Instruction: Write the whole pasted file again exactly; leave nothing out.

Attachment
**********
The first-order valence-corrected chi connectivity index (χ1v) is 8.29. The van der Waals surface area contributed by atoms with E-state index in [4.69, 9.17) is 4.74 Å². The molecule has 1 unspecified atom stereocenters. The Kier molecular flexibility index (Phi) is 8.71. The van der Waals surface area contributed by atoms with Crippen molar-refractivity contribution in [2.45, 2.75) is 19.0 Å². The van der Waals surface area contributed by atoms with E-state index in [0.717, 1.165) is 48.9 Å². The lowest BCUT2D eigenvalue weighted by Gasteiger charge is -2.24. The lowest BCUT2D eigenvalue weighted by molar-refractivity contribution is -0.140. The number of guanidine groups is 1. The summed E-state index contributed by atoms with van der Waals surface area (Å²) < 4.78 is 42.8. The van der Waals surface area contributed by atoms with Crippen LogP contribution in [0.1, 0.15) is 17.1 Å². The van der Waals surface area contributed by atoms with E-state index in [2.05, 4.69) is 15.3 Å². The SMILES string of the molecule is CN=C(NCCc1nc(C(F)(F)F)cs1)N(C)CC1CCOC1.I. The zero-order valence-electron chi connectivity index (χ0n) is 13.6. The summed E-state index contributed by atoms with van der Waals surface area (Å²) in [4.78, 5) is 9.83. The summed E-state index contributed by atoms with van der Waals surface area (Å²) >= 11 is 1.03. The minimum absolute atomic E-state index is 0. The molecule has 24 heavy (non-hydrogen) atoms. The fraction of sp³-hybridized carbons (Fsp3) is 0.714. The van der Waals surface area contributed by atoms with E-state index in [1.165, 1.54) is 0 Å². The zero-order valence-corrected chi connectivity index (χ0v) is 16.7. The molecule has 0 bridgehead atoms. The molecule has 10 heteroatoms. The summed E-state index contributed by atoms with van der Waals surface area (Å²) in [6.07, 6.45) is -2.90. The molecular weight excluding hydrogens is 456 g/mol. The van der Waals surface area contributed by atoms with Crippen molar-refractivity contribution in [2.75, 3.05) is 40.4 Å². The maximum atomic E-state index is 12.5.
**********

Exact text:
The first-order valence-corrected chi connectivity index (χ1v) is 8.29. The van der Waals surface area contributed by atoms with E-state index in [4.69, 9.17) is 4.74 Å². The molecule has 1 unspecified atom stereocenters. The Kier molecular flexibility index (Phi) is 8.71. The van der Waals surface area contributed by atoms with Crippen molar-refractivity contribution in [2.45, 2.75) is 19.0 Å². The van der Waals surface area contributed by atoms with E-state index in [0.717, 1.165) is 48.9 Å². The lowest BCUT2D eigenvalue weighted by Gasteiger charge is -2.24. The lowest BCUT2D eigenvalue weighted by molar-refractivity contribution is -0.140. The number of guanidine groups is 1. The summed E-state index contributed by atoms with van der Waals surface area (Å²) < 4.78 is 42.8. The van der Waals surface area contributed by atoms with Crippen LogP contribution in [0.1, 0.15) is 17.1 Å². The van der Waals surface area contributed by atoms with E-state index in [2.05, 4.69) is 15.3 Å². The SMILES string of the molecule is CN=C(NCCc1nc(C(F)(F)F)cs1)N(C)CC1CCOC1.I. The zero-order valence-electron chi connectivity index (χ0n) is 13.6. The summed E-state index contributed by atoms with van der Waals surface area (Å²) in [4.78, 5) is 9.83. The summed E-state index contributed by atoms with van der Waals surface area (Å²) >= 11 is 1.03. The minimum absolute atomic E-state index is 0. The molecule has 24 heavy (non-hydrogen) atoms. The fraction of sp³-hybridized carbons (Fsp3) is 0.714. The van der Waals surface area contributed by atoms with E-state index in [1.165, 1.54) is 0 Å². The zero-order valence-corrected chi connectivity index (χ0v) is 16.7. The molecule has 0 bridgehead atoms. The molecule has 10 heteroatoms. The summed E-state index contributed by atoms with van der Waals surface area (Å²) in [6.07, 6.45) is -2.90. The molecular weight excluding hydrogens is 456 g/mol. The van der Waals surface area contributed by atoms with Crippen molar-refractivity contribution in [2.75, 3.05) is 40.4 Å². The maximum atomic E-state index is 12.5.